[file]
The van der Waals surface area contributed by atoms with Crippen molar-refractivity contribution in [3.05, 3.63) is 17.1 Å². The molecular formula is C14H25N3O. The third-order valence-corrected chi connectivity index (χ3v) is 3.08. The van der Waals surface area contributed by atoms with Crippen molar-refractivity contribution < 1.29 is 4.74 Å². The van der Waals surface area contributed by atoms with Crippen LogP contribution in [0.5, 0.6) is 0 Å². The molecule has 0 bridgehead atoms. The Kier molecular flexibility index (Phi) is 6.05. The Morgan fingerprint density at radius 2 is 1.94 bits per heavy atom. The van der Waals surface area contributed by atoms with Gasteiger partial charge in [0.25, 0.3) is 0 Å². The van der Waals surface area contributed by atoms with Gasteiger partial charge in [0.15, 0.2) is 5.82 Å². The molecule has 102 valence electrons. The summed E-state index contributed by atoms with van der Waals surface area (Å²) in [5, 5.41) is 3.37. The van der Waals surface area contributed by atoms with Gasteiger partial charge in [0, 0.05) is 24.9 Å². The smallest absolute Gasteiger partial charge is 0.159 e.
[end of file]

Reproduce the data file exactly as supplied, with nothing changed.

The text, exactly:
The van der Waals surface area contributed by atoms with Crippen molar-refractivity contribution in [3.05, 3.63) is 17.1 Å². The molecular formula is C14H25N3O. The third-order valence-corrected chi connectivity index (χ3v) is 3.08. The van der Waals surface area contributed by atoms with Crippen molar-refractivity contribution < 1.29 is 4.74 Å². The van der Waals surface area contributed by atoms with Crippen LogP contribution in [0.5, 0.6) is 0 Å². The molecule has 0 bridgehead atoms. The Kier molecular flexibility index (Phi) is 6.05. The Morgan fingerprint density at radius 2 is 1.94 bits per heavy atom. The van der Waals surface area contributed by atoms with Gasteiger partial charge in [0.25, 0.3) is 0 Å². The van der Waals surface area contributed by atoms with Gasteiger partial charge in [0.15, 0.2) is 5.82 Å². The molecule has 102 valence electrons. The summed E-state index contributed by atoms with van der Waals surface area (Å²) in [5, 5.41) is 3.37. The van der Waals surface area contributed by atoms with Gasteiger partial charge in [0, 0.05) is 24.9 Å². The smallest absolute Gasteiger partial charge is 0.159 e.